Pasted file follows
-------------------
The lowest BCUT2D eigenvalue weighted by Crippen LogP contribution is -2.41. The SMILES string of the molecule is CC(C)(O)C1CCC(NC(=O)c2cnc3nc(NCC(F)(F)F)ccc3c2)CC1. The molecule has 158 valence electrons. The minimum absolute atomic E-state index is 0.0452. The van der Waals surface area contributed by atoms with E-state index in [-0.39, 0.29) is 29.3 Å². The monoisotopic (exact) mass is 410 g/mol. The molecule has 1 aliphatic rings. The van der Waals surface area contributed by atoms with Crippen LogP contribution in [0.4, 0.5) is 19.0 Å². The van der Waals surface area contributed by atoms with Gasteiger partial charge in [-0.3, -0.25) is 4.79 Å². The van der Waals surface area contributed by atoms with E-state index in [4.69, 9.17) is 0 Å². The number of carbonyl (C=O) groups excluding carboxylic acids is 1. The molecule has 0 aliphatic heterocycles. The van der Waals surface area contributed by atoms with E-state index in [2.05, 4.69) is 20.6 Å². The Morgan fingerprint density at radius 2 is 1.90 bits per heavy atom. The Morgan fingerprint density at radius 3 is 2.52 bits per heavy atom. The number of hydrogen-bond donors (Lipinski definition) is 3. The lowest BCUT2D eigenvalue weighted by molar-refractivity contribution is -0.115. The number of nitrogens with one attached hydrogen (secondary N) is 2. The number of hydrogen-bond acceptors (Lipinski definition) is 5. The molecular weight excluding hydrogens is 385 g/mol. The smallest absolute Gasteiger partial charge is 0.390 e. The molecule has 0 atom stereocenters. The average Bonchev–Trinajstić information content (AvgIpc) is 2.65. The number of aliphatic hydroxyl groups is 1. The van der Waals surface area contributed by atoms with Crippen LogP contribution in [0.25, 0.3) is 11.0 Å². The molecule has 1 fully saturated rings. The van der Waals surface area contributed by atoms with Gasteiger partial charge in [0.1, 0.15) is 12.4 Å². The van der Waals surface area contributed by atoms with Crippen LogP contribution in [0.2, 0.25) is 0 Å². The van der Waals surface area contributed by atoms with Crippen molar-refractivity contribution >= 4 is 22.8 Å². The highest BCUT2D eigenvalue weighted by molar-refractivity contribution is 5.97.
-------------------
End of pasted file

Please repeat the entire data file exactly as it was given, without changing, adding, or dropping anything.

The lowest BCUT2D eigenvalue weighted by Crippen LogP contribution is -2.41. The SMILES string of the molecule is CC(C)(O)C1CCC(NC(=O)c2cnc3nc(NCC(F)(F)F)ccc3c2)CC1. The molecule has 158 valence electrons. The minimum absolute atomic E-state index is 0.0452. The van der Waals surface area contributed by atoms with E-state index in [-0.39, 0.29) is 29.3 Å². The monoisotopic (exact) mass is 410 g/mol. The molecule has 1 aliphatic rings. The van der Waals surface area contributed by atoms with Crippen LogP contribution in [0.4, 0.5) is 19.0 Å². The van der Waals surface area contributed by atoms with Gasteiger partial charge in [-0.3, -0.25) is 4.79 Å². The van der Waals surface area contributed by atoms with E-state index in [4.69, 9.17) is 0 Å². The number of carbonyl (C=O) groups excluding carboxylic acids is 1. The molecule has 0 aliphatic heterocycles. The van der Waals surface area contributed by atoms with E-state index in [2.05, 4.69) is 20.6 Å². The Morgan fingerprint density at radius 2 is 1.90 bits per heavy atom. The Morgan fingerprint density at radius 3 is 2.52 bits per heavy atom. The number of hydrogen-bond donors (Lipinski definition) is 3. The lowest BCUT2D eigenvalue weighted by molar-refractivity contribution is -0.115. The number of nitrogens with one attached hydrogen (secondary N) is 2. The number of hydrogen-bond acceptors (Lipinski definition) is 5. The molecular weight excluding hydrogens is 385 g/mol. The smallest absolute Gasteiger partial charge is 0.390 e. The molecule has 0 atom stereocenters. The average Bonchev–Trinajstić information content (AvgIpc) is 2.65. The number of aliphatic hydroxyl groups is 1. The van der Waals surface area contributed by atoms with Crippen LogP contribution in [0.25, 0.3) is 11.0 Å². The molecule has 1 fully saturated rings. The van der Waals surface area contributed by atoms with Gasteiger partial charge in [0.1, 0.15) is 12.4 Å². The van der Waals surface area contributed by atoms with Crippen LogP contribution in [0.2, 0.25) is 0 Å². The van der Waals surface area contributed by atoms with Crippen molar-refractivity contribution >= 4 is 22.8 Å². The highest BCUT2D eigenvalue weighted by molar-refractivity contribution is 5.97.